How Your Flooring System Can Contribute To The Spread Of Listeria
Updated: Jul 2
Eating food contaminated with L. monocytogenes can result in listeriosis, an uncommon but potentially fatal disease.
Food manufacturers are particularly concerned with Listeria because it’s found almost everywhere, which makes total prevention impossible, and because it can cause serious and sometimes fatal food-borne illnesses.
The Centers for Disease Control (CDC) estimates that Listeria causes 1,600 illnesses and 260 deaths per year in the United States alone.
What Is Listeria?
Listeria is often called a “ubiquitous organism”, because it can be found in almost any environment. It’s frequently found in raw meat, poultry, milk, vegetables, soil, open water, animal feces, and other common locations.
Listeria is also an incredibly durable strain of bacteria, and it can survive refrigeration, deep freezing, wide pH ranges, high salt content environments, low moisture environments, and even oxygen-deprived anaerobic environments.
Because Listeria is so common, it is nearly impossible to prevent it from entering your facility. Instead, employers should take care to regularly test food products, prevent the formation of growth niches and biofilms, clean and sanitize all surfaces in the facility, and properly train employees on preventative measures.
The Effects Of Listeria
A listeriosis outbreak is devastating, not only to the individuals that become ill but to the food processing facility that made that food. Depending on the size of a facility and the size of the outbreak, a food processing plant could be forced to throw out all of their products that may be contaminated with Listeria.
The food processor may also have to issue a recall of contaminated or potentially contaminated food. The processor will also have to take steps to ensure that the Listeria is eliminated from the processing environment.
This may require the processing facility to be shut down for hours or days while the facility is cleaned and processing equipment is disassembled and deep cleaned.
Plant closings can cost thousands to millions of dollars in lost time, decreased productivity and reputation damage. In addition to those losses, there may be fines and litigation costs that can be even larger.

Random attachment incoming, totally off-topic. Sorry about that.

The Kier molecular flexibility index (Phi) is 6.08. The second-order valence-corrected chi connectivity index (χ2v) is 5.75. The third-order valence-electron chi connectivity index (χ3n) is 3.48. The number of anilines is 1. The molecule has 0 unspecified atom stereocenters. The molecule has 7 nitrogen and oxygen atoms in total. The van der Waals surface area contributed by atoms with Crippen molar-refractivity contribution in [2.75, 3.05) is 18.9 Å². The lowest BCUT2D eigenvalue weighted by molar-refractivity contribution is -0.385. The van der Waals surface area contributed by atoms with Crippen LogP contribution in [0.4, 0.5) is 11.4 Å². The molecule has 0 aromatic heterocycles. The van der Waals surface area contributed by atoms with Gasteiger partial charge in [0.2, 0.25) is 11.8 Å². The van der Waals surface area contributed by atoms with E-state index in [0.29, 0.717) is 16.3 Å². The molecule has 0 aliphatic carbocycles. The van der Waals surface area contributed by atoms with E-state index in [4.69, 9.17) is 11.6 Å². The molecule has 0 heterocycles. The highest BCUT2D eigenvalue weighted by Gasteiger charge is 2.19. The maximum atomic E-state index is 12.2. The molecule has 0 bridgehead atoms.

Why An Epoxy Flooring System Helps
Listeria often thrives on floors, drains, cleaning and washing areas, food contact equipment, walls, ceilings, compressed air and HVAC systems, permeable surfaces, open seams, cracks, crevices, and hard-to-reach or hard-to-clean parts of equipment.
Whenever possible, you should eliminate seams in your facility by using special epoxy-coated, seamless walls, floors, and covings.
Many facilities also use epoxy coatings to seal equipment footings to the floor. Pests, such as flies, cockroaches, and mice can easily transport Listeria throughout your facility, so preventative pest control is essential.
Listeria can be killed by cooking or pasteurization of the final product and by thermally sanitizing food contact surfaces.
Cleaning floors is an essential part of maintaining food processing operations to keep up with government standards. A proper floor coating is a necessity for dealing with the vigorous, harsh cleaning procedures that typically include very hot water and aggressive cleaning chemicals.
Your Floor Coating Plays An Important Role
Depending on the exposure to corrosive, temperature, and moisture conditions, a thin film coating may suffice. However, in most cases, a thick, durable floor coating is needed to endure the cleaning operations.
If too thin of a coating is used, the repeated barrage of high pressure, high-temperature hot water and steam will strip the floor coating. Only an experienced flooring professional can determine the proper floor coating for a facility.
A Seamless Floor is Essential To Prevent Bacteria & Other Harmful Germs
In addition to the properties of the floor coating, proper installation is essential for maintaining a hygienic, safe facility.
If a floor is not seamless, even the best floor coatings are vulnerable to germ buildup within gaps and cracks. To prevent harmful substance accumulation, a seamless coving transition from the floor to the wall is needed.
Coving also aids in the cleaning process by allowing for hosing around the sides and corners of the room where germ buildup is most common. Click Here to learn more about coving
The Consequences Of Listeria
This can be shown by looking at the recent Listeria outbreak at the cantaloupe production facility, Jensen Farms, which led to 33 fatalities, 142 hospitalized victims, and ultimately, the end of their business.
In 2011 the FDA released a report which focused on “Factors Potentially Contributing to the Contamination of Fresh, Whole Cantaloupe Implicated in the Multi-State Listeria monocytogenes Foodborne Illness Outbreak”.
The conclusion was reached that the leading cause of Listeria spreading was due to a poorly constructed packing facility floor that was difficult to clean and allowed water to pool.
In summary, Listeria is a hardy species of bacteria that is present in almost all environments. To prevent Listeria from proliferating in your plant you should alter your facility’s environment to make it less bacteria-friendly. This includes using special epoxy-coated walls and ceilings, avoiding wood products, and regularly cleaning and sanitizing all drains and surfaces.